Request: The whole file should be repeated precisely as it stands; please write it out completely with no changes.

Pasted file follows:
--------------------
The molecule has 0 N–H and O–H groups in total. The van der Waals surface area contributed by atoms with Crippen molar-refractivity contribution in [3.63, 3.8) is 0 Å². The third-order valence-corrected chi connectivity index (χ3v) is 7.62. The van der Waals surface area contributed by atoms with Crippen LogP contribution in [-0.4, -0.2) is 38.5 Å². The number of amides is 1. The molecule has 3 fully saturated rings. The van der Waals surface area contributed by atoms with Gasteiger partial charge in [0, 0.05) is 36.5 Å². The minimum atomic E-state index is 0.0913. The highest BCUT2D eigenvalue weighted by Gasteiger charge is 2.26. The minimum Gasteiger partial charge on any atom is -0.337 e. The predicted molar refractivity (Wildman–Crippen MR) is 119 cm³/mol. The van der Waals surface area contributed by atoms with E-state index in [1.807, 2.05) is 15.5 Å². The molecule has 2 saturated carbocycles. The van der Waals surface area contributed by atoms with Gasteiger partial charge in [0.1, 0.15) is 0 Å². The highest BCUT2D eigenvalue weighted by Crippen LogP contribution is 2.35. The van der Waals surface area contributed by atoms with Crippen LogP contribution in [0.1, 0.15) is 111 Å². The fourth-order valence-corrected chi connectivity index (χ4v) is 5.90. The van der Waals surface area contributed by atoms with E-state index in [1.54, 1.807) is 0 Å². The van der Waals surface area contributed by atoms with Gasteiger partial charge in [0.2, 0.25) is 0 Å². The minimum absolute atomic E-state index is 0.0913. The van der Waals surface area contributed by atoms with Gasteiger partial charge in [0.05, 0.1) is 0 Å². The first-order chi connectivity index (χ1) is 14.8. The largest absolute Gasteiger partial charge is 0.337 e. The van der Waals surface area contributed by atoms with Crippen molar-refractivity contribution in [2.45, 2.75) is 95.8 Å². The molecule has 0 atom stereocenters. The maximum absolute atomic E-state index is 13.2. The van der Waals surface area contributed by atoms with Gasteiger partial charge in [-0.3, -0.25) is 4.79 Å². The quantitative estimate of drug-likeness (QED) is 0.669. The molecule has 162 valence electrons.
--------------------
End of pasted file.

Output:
The molecule has 0 N–H and O–H groups in total. The van der Waals surface area contributed by atoms with Crippen molar-refractivity contribution in [3.63, 3.8) is 0 Å². The third-order valence-corrected chi connectivity index (χ3v) is 7.62. The van der Waals surface area contributed by atoms with Crippen LogP contribution in [-0.4, -0.2) is 38.5 Å². The number of amides is 1. The molecule has 3 fully saturated rings. The van der Waals surface area contributed by atoms with Gasteiger partial charge in [0, 0.05) is 36.5 Å². The minimum atomic E-state index is 0.0913. The highest BCUT2D eigenvalue weighted by Gasteiger charge is 2.26. The minimum Gasteiger partial charge on any atom is -0.337 e. The predicted molar refractivity (Wildman–Crippen MR) is 119 cm³/mol. The van der Waals surface area contributed by atoms with E-state index in [1.807, 2.05) is 15.5 Å². The molecule has 2 saturated carbocycles. The van der Waals surface area contributed by atoms with Gasteiger partial charge in [0.1, 0.15) is 0 Å². The highest BCUT2D eigenvalue weighted by Crippen LogP contribution is 2.35. The van der Waals surface area contributed by atoms with Crippen LogP contribution in [0.1, 0.15) is 111 Å². The fourth-order valence-corrected chi connectivity index (χ4v) is 5.90. The van der Waals surface area contributed by atoms with E-state index in [1.54, 1.807) is 0 Å². The van der Waals surface area contributed by atoms with Gasteiger partial charge in [0.2, 0.25) is 0 Å². The minimum absolute atomic E-state index is 0.0913. The van der Waals surface area contributed by atoms with Gasteiger partial charge in [0.05, 0.1) is 0 Å². The first-order chi connectivity index (χ1) is 14.8. The largest absolute Gasteiger partial charge is 0.337 e. The van der Waals surface area contributed by atoms with Crippen molar-refractivity contribution in [2.45, 2.75) is 95.8 Å². The molecule has 0 atom stereocenters. The maximum absolute atomic E-state index is 13.2. The van der Waals surface area contributed by atoms with Gasteiger partial charge in [-0.3, -0.25) is 4.79 Å². The quantitative estimate of drug-likeness (QED) is 0.669. The molecule has 162 valence electrons.